Tuesday, June 19, 2012

Dancing Queen (댄싱퀸, Daensingkwin) 2012

Just when it seemed like star power was starting to fade in Korea, a new vehicle for two of the nation’s most popular performers danced its way into the spotlight, enchanting four million local viewers in the process.  Late last year and earlier this year a host of others (I among them), were calling out Korean stars for their failure to attract audiences to domestic cineplexes.  Song Kang-ho, normally the country’s most reliable star, misfired with Hindsight (2011), the first film in over a decade from Lee Hyeon-sun (Il Mare, 2000) and a short while after Countdown drew even less receipts despite starring what should have been a potent combo with Jeon Do-yeon (Secret Sunshine, 2007; The Housemaid, 2010) and Jeong Jae-yeong (Castaway on the Moon, 2009).  Since the star system has been powerful for so long, arguably too long a time, this shift in what drives a spectator to a theater has been seen as audience’s rejection of the less than-stellar features that the studios marched into the multiplexes, especially hollow blockbusters and these empty star vehicles (though personally I thought the above two films were a little better than what most people made them out to be).

So why did Dancing Queen do so well?  Simply put, and following on from the last point, it’s a much better film that was far more engaging.  One could then argue that it was the quality of the work and not the stars that brought it widespread attention.  I think it’s both as without the quality this would likely have suffered a similar fate to Countdown and Hindsight but without the stars I don’t think it would have caught on in any meaningful way.  Dancing Queen is a movie about stars and its success lies in how easily we identify with its leads.

However, I don’t mean to say that the film’s charm would be lost on western viewers who will likely not be familiar with Uhm Jung-hwa and Hwang Jeong-min.  They are such excellent performers and so well cast here that this phenomenon should translate well to any audience.  You know you’re watching two big stars and despite its relatively straightforward story, it does feel like an event picture.

Of the two, Uhm Jung-hwa has the highest profile, her fame given an extra boost by the fact that she was a popular singer too.  Throughout her film career, she has taken on a series of dark roles, most notably in Princess Aurora (2005), Insadong Scandal (2009) and Bestseller (2010), but she has famous for her roles in romance and melodrama, such as Marriage Story (1992) Marriage Is a Crazy Thing (2002) and Mama (2011).  While she hasn’t been a fulltime singer in a over a decade, after choosing to focus on her film career, Uhm is still viewed as the Queen of Korean pop.  There couldn’t really be a better fit than Dancing Queen (the title of which alludes to her real status as a former idol) for her ample talents.

Hwang Jeong-min on the other hand is a very different type of actor.  He has one of the most unique physiognomies of a Korean thespian and his brash, funny and often charming style has seen him playing gangsters (A Bittersweet Life, 2005), unfaithful husbands (A Good Lawyer’s Wife, 2003), detectives (Bloody Tie, 2006; Private Eye, 2009; The Unjust, 2010) and reporters (Moby Dick, 2010).  Although my favorite of his roles (and I know many will agree with me) is in the delightful and surprising A Man Who Was Superman (2007).  In Dancing Queen he brings his charm to the plate and hits it out of the park, he and Uhm are in sync the whole way through and complement their very opposing characters to a tee.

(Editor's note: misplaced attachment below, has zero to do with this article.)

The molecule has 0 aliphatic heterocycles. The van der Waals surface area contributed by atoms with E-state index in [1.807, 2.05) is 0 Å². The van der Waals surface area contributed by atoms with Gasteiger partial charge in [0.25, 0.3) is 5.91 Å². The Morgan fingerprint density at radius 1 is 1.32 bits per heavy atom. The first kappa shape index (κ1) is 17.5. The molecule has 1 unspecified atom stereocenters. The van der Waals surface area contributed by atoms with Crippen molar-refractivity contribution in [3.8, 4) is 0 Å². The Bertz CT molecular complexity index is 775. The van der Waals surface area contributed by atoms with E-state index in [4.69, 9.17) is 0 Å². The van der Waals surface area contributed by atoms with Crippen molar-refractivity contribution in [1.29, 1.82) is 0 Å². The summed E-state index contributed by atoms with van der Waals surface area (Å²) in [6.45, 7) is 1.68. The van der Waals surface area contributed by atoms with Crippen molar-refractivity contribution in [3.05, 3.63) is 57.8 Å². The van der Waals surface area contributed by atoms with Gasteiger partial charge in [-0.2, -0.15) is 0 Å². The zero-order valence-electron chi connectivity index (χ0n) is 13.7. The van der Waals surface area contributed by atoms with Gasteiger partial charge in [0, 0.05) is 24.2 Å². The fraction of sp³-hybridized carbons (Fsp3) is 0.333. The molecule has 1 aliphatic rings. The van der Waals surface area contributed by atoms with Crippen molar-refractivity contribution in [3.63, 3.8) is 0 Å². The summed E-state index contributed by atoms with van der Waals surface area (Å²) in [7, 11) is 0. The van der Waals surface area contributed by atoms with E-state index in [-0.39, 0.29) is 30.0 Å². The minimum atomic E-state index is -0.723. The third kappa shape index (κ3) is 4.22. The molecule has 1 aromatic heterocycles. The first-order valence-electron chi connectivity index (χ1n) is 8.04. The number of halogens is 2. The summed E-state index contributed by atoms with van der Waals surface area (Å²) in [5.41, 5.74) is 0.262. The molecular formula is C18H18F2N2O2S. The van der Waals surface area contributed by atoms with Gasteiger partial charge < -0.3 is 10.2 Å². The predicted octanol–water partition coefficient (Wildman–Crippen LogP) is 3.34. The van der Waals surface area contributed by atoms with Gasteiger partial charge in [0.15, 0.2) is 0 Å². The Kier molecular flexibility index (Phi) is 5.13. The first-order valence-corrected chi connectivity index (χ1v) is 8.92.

K-pop lords over entertainment in Korea but the truth is that it has never made a big impression in cinema.  While Korean films frequently feature Korean music, those that focus on the industry in any meaningful have mostly been drab affairs and they have been whole-heartedly rejected by spectators.  It’s tempting to say that Dancing Queen has broken this trend.  In a sense it has but with no greater claim to being a trailblazer than last Sunny.  The nostalgia is probably more important than the music.

However, the reason that I think the film really took off is that at its heart, it’s really just a very pleasant screwball comedy.  It has two big stars playing pleasant protagonists with clearly demarcated characteristics, the story is fun, involving and easy to follow but the stakes are never to high.  Considering that I am such a fan of classics like Bringing Up Baby (1938), His Girl Friday (1940) and The Philadelphia Story (1940) it is no wonder that I fell under the film’s spell but it also means that most should be able to enjoying this charming film, it’s not for nothing that the above are considered timeless classics.

Dancing Queen is Lee Seok-hoon’s first feature in five years and though I haven’t seen his previous two films but both were well-received if not outright hits.  His time off doesn’t seem to have affected his craft in the slightest.  Given the quality and confidence of the proceedings I would have assumed he’d been chugging away all this time.  In any case, I look forward to watching his other films because if they’re anything like his latest, I’ll be dancing in my seat.  Though it will likely not stand as one of the year’s very best films, Dancing Queen is a delight, pure and simple.


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